I believe that the ${xxxx} is specifying the name of the getter property of the forms bean. I am understanding?

The smilie did make the code more fun to read!
Regards,
Aaron R>
 
Bear Bibeault
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Yes, both are $'s. I'll fix the post.
The ${} notation invokes the EL (Expression Language) in JSTL (and in template text under JSP 2.0).
So in my example: ${searchResults} evaluates to a scoped variable named "searchResults" that (presumably) is placed in a scope (request, session or application) by the controller. This variable is a collection, so it can be iterated by the forEach action. Each collection entry is assigned to the scoped variable "resultRow", which is in turn a collection which is also iterated over. Each resultRow entry is assigned to scope variable "cellValue" which ultimately appears as the values of the table cells.
[ April 20, 2004: Message edited by: Bear Bibeault ]
 
Bear Bibeault
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And just for furthering the example, if you wanted to omit the table completely if there are no results, you would enclose the entire example with:
 
Bear Bibeault
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Or, if you wanted to be a tad fancier:

My point is that with a handful of JSTL tags and a controller that sets up the data in proper fashion on behalf of the page, it's easy to create pages with complex logic with zero Java on the pages.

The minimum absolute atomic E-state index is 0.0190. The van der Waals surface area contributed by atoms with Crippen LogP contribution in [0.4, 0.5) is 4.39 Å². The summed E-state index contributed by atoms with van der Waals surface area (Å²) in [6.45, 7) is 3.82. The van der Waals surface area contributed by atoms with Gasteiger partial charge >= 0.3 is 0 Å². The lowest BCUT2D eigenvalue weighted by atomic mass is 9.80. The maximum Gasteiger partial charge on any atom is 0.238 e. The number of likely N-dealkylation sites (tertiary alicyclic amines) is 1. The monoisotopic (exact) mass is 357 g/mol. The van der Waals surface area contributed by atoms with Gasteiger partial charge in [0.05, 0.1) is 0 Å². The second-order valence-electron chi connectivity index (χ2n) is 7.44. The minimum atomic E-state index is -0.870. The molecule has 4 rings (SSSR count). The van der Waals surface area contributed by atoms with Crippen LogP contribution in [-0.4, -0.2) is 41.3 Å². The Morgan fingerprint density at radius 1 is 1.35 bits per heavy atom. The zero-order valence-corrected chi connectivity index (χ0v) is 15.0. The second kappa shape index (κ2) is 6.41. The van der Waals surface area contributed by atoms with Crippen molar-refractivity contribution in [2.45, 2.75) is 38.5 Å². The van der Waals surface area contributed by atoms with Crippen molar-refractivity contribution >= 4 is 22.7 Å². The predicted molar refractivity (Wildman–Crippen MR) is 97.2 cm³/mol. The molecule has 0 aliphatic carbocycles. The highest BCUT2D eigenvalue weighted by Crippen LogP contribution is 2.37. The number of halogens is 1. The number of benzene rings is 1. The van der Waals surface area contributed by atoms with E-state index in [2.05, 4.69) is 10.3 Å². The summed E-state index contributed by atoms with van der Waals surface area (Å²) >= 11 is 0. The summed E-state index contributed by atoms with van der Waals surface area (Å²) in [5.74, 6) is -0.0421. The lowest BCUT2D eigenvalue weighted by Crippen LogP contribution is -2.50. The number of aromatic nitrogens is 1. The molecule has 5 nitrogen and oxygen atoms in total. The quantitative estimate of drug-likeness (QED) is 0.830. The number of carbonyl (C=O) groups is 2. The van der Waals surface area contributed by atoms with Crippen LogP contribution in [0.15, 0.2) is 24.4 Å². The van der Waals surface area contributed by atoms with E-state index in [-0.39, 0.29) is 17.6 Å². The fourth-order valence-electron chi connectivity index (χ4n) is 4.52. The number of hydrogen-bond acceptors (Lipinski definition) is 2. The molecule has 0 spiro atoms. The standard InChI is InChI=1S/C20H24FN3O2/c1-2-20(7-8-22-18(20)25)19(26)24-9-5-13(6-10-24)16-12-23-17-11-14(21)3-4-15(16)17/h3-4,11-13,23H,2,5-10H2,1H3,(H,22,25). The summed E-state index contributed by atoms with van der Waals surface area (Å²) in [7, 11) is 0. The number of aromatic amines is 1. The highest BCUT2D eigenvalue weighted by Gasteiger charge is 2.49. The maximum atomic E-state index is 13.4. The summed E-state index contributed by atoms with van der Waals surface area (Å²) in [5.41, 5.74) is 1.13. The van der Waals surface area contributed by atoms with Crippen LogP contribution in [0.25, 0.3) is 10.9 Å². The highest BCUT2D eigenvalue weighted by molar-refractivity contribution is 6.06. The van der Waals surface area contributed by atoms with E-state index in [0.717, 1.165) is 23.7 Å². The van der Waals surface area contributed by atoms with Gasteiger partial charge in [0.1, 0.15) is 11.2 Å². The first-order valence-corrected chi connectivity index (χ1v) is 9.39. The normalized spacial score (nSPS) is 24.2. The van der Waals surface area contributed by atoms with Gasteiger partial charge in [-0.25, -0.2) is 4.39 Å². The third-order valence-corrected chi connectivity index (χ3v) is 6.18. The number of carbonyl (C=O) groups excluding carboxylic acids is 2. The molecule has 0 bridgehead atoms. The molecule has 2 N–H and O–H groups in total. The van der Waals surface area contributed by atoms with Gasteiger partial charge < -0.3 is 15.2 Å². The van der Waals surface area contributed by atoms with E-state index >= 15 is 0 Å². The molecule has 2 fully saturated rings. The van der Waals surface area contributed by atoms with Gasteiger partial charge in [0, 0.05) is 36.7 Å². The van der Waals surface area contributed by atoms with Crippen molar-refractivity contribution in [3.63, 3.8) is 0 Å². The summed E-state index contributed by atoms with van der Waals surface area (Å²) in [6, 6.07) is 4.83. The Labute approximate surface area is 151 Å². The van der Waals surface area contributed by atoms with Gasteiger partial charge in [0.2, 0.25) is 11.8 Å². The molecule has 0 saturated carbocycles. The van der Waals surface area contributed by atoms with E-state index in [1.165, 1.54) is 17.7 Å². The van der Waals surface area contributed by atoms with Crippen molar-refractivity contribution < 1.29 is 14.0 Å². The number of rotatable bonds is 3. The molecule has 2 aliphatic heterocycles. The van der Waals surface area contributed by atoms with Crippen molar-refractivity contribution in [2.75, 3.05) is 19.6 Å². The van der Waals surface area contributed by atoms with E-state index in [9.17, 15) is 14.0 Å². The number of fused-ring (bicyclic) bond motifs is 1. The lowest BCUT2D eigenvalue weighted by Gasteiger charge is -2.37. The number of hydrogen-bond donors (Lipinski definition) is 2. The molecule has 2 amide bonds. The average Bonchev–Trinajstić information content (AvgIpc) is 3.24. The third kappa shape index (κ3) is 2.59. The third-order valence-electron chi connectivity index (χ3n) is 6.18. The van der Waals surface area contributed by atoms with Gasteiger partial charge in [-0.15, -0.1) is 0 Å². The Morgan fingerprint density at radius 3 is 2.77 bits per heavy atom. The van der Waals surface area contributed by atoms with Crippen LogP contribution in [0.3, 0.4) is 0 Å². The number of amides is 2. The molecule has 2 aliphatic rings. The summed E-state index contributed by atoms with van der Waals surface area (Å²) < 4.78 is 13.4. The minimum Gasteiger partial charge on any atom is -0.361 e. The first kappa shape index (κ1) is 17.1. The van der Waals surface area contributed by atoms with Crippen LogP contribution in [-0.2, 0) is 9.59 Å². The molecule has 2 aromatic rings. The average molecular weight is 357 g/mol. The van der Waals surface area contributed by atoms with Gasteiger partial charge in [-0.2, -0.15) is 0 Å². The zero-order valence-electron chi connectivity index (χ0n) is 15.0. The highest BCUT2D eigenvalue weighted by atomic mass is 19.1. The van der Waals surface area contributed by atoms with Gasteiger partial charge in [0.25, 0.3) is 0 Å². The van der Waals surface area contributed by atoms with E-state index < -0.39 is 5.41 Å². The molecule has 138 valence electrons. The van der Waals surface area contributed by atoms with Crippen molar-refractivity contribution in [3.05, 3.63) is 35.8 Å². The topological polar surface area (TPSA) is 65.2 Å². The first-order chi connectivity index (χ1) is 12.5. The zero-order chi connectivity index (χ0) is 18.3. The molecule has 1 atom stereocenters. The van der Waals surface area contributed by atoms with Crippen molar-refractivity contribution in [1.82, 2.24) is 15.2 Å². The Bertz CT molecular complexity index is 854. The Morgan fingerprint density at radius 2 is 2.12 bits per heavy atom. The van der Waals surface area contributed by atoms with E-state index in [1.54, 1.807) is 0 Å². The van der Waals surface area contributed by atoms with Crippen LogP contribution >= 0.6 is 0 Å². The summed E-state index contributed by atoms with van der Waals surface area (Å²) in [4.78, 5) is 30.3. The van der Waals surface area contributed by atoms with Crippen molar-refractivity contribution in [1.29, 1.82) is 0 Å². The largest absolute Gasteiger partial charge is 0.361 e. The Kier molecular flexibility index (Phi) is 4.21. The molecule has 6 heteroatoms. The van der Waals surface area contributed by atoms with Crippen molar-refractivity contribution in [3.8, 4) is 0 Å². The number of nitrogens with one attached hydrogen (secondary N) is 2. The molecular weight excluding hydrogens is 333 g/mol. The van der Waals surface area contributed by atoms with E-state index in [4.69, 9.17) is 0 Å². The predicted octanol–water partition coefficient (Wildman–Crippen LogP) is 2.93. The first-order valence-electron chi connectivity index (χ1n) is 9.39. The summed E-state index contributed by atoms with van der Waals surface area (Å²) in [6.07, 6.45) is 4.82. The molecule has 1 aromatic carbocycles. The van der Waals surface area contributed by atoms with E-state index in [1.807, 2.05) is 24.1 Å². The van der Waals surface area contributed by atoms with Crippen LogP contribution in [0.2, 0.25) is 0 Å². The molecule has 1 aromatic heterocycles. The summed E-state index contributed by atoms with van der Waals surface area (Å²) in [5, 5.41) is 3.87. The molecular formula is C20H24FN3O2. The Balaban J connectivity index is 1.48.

And once you get adept at writing your own custom actions (something that's become much easier to do in JSP 2.0), there's really no need for JSP pages to be big bloated notational nightmares.
[Edit: damn smilies!}
[ April 20, 2004: Message edited by: Bear Bibeault ]
 
Jeffrey Hunter
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I use my own custom actions (formerly known as custom tags) for form and form element tags because there's a lot of extra functionality I've added to them (automatically setting default values and so on).

This sounds like a pretty cool idea, Bear. I was wondering if you can elaborate on this a bit more. I'm currently using the traditional javascript logic for setting form field values and actions. How does this logic transfer to the custom actions you describe?
 
Bear Bibeault
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Since my custom actions emit the HTML for the form element, if it knowns what it wants the default to be (either because it was submitted as a form element previously, or because the controller knows what it wants, or its populating from a database value object, and so on), it sets up the value attribute as appropriate.
For example:
The on page action:

could end up on the HTML page as:

The point is that since the HTML is bening generated on the back end where the data is, its easy to set up the HTML any way you want. The above example could have resulted because a login failure occured and we were being sent back to the login page -- the default of "bear" being picked up from the previous submission.
(Btw, the controller 'communicates' the default form value to the custom actions on the page using a contract similar to that which I've alluded to earlier via scoped variables.)
[ April 20, 2004: Message edited by: Bear Bibeault ]
 
It is sorta covered in the JavaRanch Style Guide.